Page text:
Blockchain promises to enable more efficient enterprise business models, including the way insurance will be transacted and managed in the future. The mature underwriter and broker will have to get used to concepts such as API’s & tokens, as those become the building blocks of the next evolution of the business. The next generation of insurance professionals will have to master such concepts as smart contracts, smart underwriting using machine learning and AI-driven processing that reduces some of the manual people-based functions.
In the cyber world Blockchain has the potential to impact multiple areas of the insurance business. As a core infrastructure for transactions, it allows users to continuously drive greater efficiencies, reduce fraud, lower costs by decentralizing processing and ID management, and increase levels of customer satisfaction with faster validation and claims processing.
Some specific areas of change will be seen in:
As each transaction occurs – and the parties agree to its details – it gets encoded into a block of digital data and uniquely signed or identified. Insurance contracts and invoices will be simplified and the paper trail will disappear entirely. Large companies like AIG have already taken the first steps towards blockchain powered invoice finance.
Insurers will face challenges educating underwriters, brokers and the client when they decide to go the way of Blockchain for elements of the business. Awareness of the capabilities of Blockchain technology remains low across roles and individuals. The time to deliver on Blockchain-based innovation will have to include education on what the impact will be on risk and business improvement, and establishing clarity regarding fiduciary and legal implications.
Some of the more exciting developments that blockchain will be able to deliver to the insurance sector include the following:
Blockchain will eliminate usernames and passwords and pave the way for BYOID, creating a challenge for security experts in the cyber world.
We’ve seen early versions of this with ubiquitous “Log In with Google” or “Use Your Facebook ID” for site log ins. In a blockchain environment, this BYOID becomes much more decentralized. This has upside for individuals who do not want specific entities to hold their log in records, exemplified by the privacy concerns that erupted earlier this year with Facebook and its many data partners.
The way it works is that consumers or employees maintain identifying PII on their device, and only allow access to sites with confirmation through a request for verification based on a specific request to the user. This eventually ends the storage of username and password (at work too) significantly reducing the ability for hackers or data exploiters to get into individual accounts.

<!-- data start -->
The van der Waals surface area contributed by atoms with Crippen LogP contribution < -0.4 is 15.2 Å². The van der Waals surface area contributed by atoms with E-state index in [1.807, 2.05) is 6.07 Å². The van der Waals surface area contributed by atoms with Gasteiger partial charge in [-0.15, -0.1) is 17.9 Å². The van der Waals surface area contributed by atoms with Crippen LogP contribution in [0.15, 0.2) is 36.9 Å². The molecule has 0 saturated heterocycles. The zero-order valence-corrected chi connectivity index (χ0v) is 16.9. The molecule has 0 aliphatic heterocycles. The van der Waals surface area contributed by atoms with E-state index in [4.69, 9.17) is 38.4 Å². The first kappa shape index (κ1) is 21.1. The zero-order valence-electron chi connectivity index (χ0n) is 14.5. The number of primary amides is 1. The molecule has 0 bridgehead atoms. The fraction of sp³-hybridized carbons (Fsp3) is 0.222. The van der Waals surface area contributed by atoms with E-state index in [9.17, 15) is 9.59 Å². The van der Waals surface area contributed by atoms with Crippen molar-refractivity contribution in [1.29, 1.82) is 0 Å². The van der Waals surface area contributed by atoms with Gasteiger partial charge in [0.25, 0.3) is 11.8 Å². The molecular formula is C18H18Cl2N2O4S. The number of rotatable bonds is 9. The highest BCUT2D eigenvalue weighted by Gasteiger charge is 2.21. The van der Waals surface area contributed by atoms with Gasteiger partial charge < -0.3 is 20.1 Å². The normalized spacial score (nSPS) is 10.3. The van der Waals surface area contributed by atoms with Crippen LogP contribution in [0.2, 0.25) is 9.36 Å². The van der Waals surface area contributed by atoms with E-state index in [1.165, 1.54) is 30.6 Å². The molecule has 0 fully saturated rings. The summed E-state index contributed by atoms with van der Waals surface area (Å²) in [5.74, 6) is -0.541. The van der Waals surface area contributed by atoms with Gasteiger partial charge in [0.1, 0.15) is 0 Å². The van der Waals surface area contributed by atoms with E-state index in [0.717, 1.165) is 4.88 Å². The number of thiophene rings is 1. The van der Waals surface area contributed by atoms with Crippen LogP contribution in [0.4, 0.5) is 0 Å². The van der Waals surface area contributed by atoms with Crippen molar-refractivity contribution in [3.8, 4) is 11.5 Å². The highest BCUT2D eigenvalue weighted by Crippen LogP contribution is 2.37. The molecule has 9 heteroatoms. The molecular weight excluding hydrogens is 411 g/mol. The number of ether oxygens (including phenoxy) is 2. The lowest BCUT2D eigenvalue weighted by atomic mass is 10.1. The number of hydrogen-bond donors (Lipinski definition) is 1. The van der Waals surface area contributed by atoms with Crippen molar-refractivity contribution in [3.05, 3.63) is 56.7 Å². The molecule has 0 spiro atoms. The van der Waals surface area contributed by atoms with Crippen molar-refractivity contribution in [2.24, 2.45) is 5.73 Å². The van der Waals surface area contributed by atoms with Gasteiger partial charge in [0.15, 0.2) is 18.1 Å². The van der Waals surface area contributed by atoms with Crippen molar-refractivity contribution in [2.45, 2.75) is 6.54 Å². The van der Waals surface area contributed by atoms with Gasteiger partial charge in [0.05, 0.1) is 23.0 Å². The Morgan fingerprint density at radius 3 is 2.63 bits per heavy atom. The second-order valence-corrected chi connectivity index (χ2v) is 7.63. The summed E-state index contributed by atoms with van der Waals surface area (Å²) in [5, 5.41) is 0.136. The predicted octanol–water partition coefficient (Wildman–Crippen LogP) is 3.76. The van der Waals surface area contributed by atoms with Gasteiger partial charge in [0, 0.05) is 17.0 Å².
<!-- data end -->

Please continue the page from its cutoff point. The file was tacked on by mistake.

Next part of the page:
Using blockchain to support these evolving infrastructures can eliminate security vulnerabilities, protect intellectual property from theft, and streamline project management.
With blockchain comes the ability to confirm transactions even at the very rudimentary level. Micro-payments – a huge trend in the “gig economy” and in Africa where computers and bank accounts are uncommon – need a validation system beyond phone records.
Together with blockchain startup Stratumn, which helps developers build trustworthy applications enabled by Blockchain features, professional services firm Deloitte and payment services provider Lemon Way recently unveiled a blockchain-enabled solution called LenderBot.
LenderBot is a micro-insurance proof of concept for the sharing economy that demonstrates the potential for blockchain applications and services in the industry. LenderBot, which allows people to enroll in customized micro-insurance by chatting through Facebook Messenger, enables blockchain to serve as the third-party in the contract between individuals as they exchange high-value items through the sharing economy.
It’s one example that starts to show the impact Blockchain and smart contracts can have, even in a small sliver of the insurance pie.
Blockchain can’t stop hackers getting into your computer system if your admin password is “password.” But other times, hackers use brute force — sheer computing power — to attack a system; blockchain makes that nearly impossible.
Blockchain technology helps guarantee information has a timestamp and recorded whenever any change happens, ensuring data can be trusted in real time. Until recently, applications of blockchain have primarily been seen in the cryptocurrencies. But the technology is now being used in a growing number of industries, including education, banking and financial services. Security and scalability have been stumbling blocks with blockchain.
Blockchain is also now being applied in the $60 billion insurance broking market, where many risks go unfunded or underinsured because insurers use old systems and technologies to perform actuarial evaluation. Blockchain technology can not only bring transparency and security to the insurance industry, it can be a catalyst for new insurance business models to finally emerge.